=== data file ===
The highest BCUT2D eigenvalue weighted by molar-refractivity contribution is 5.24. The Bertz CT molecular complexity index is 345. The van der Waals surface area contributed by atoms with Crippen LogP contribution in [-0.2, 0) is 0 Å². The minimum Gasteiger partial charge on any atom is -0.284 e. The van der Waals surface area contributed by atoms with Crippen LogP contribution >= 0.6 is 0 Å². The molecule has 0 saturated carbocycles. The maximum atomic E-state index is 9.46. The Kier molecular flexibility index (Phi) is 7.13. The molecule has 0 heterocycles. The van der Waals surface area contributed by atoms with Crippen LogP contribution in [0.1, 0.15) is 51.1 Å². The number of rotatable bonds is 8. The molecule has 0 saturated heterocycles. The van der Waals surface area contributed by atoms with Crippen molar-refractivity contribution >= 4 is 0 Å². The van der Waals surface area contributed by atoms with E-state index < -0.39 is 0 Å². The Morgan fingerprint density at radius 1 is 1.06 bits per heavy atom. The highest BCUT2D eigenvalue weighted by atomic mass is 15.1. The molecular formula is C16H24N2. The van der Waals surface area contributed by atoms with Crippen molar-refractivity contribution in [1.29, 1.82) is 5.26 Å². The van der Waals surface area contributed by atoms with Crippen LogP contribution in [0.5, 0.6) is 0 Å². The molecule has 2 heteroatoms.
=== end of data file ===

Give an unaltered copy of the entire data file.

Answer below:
The highest BCUT2D eigenvalue weighted by molar-refractivity contribution is 5.24. The Bertz CT molecular complexity index is 345. The van der Waals surface area contributed by atoms with Crippen LogP contribution in [-0.2, 0) is 0 Å². The minimum Gasteiger partial charge on any atom is -0.284 e. The van der Waals surface area contributed by atoms with Crippen LogP contribution >= 0.6 is 0 Å². The molecule has 0 saturated carbocycles. The maximum atomic E-state index is 9.46. The Kier molecular flexibility index (Phi) is 7.13. The molecule has 0 heterocycles. The van der Waals surface area contributed by atoms with Crippen LogP contribution in [0.1, 0.15) is 51.1 Å². The number of rotatable bonds is 8. The molecule has 0 saturated heterocycles. The van der Waals surface area contributed by atoms with Crippen molar-refractivity contribution >= 4 is 0 Å². The van der Waals surface area contributed by atoms with E-state index < -0.39 is 0 Å². The Morgan fingerprint density at radius 1 is 1.06 bits per heavy atom. The highest BCUT2D eigenvalue weighted by atomic mass is 15.1. The molecular formula is C16H24N2. The van der Waals surface area contributed by atoms with Crippen molar-refractivity contribution in [1.29, 1.82) is 5.26 Å². The van der Waals surface area contributed by atoms with Crippen LogP contribution in [0.5, 0.6) is 0 Å². The molecule has 2 heteroatoms.